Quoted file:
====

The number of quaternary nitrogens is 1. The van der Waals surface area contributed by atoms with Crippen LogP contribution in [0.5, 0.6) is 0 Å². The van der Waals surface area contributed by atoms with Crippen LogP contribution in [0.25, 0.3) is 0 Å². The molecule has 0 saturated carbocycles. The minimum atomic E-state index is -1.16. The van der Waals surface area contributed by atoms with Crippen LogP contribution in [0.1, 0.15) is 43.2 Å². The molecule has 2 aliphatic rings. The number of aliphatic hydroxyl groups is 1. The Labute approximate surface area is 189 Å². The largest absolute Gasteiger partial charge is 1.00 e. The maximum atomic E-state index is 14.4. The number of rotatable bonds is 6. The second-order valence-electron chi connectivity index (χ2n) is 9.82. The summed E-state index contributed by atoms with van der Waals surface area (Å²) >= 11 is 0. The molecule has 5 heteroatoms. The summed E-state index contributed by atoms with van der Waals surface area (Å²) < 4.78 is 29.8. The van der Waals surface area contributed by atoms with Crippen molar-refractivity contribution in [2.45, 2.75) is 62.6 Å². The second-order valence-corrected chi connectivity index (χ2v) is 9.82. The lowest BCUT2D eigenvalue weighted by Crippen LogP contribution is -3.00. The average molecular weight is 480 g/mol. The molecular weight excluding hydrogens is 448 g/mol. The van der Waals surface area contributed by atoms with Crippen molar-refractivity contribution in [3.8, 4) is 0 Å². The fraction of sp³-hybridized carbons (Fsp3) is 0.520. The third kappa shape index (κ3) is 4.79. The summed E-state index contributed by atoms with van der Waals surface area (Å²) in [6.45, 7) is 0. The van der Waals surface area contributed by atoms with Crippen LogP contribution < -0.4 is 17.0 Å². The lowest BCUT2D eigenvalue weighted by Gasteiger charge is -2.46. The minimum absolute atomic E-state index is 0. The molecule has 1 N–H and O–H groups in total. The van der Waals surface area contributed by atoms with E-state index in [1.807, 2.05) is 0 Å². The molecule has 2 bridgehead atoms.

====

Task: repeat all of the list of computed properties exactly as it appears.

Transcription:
The number of quaternary nitrogens is 1. The van der Waals surface area contributed by atoms with Crippen LogP contribution in [0.5, 0.6) is 0 Å². The van der Waals surface area contributed by atoms with Crippen LogP contribution in [0.25, 0.3) is 0 Å². The molecule has 0 saturated carbocycles. The minimum atomic E-state index is -1.16. The van der Waals surface area contributed by atoms with Crippen LogP contribution in [0.1, 0.15) is 43.2 Å². The molecule has 2 aliphatic rings. The number of aliphatic hydroxyl groups is 1. The Labute approximate surface area is 189 Å². The largest absolute Gasteiger partial charge is 1.00 e. The maximum atomic E-state index is 14.4. The number of rotatable bonds is 6. The second-order valence-electron chi connectivity index (χ2n) is 9.82. The summed E-state index contributed by atoms with van der Waals surface area (Å²) >= 11 is 0. The molecule has 5 heteroatoms. The summed E-state index contributed by atoms with van der Waals surface area (Å²) < 4.78 is 29.8. The van der Waals surface area contributed by atoms with Crippen molar-refractivity contribution in [2.45, 2.75) is 62.6 Å². The second-order valence-corrected chi connectivity index (χ2v) is 9.82. The lowest BCUT2D eigenvalue weighted by Crippen LogP contribution is -3.00. The average molecular weight is 480 g/mol. The molecular weight excluding hydrogens is 448 g/mol. The van der Waals surface area contributed by atoms with Crippen molar-refractivity contribution in [3.8, 4) is 0 Å². The fraction of sp³-hybridized carbons (Fsp3) is 0.520. The third kappa shape index (κ3) is 4.79. The summed E-state index contributed by atoms with van der Waals surface area (Å²) in [6.45, 7) is 0. The van der Waals surface area contributed by atoms with Crippen LogP contribution < -0.4 is 17.0 Å². The lowest BCUT2D eigenvalue weighted by Gasteiger charge is -2.46. The minimum absolute atomic E-state index is 0. The molecule has 1 N–H and O–H groups in total. The van der Waals surface area contributed by atoms with E-state index in [1.807, 2.05) is 0 Å². The molecule has 2 bridgehead atoms.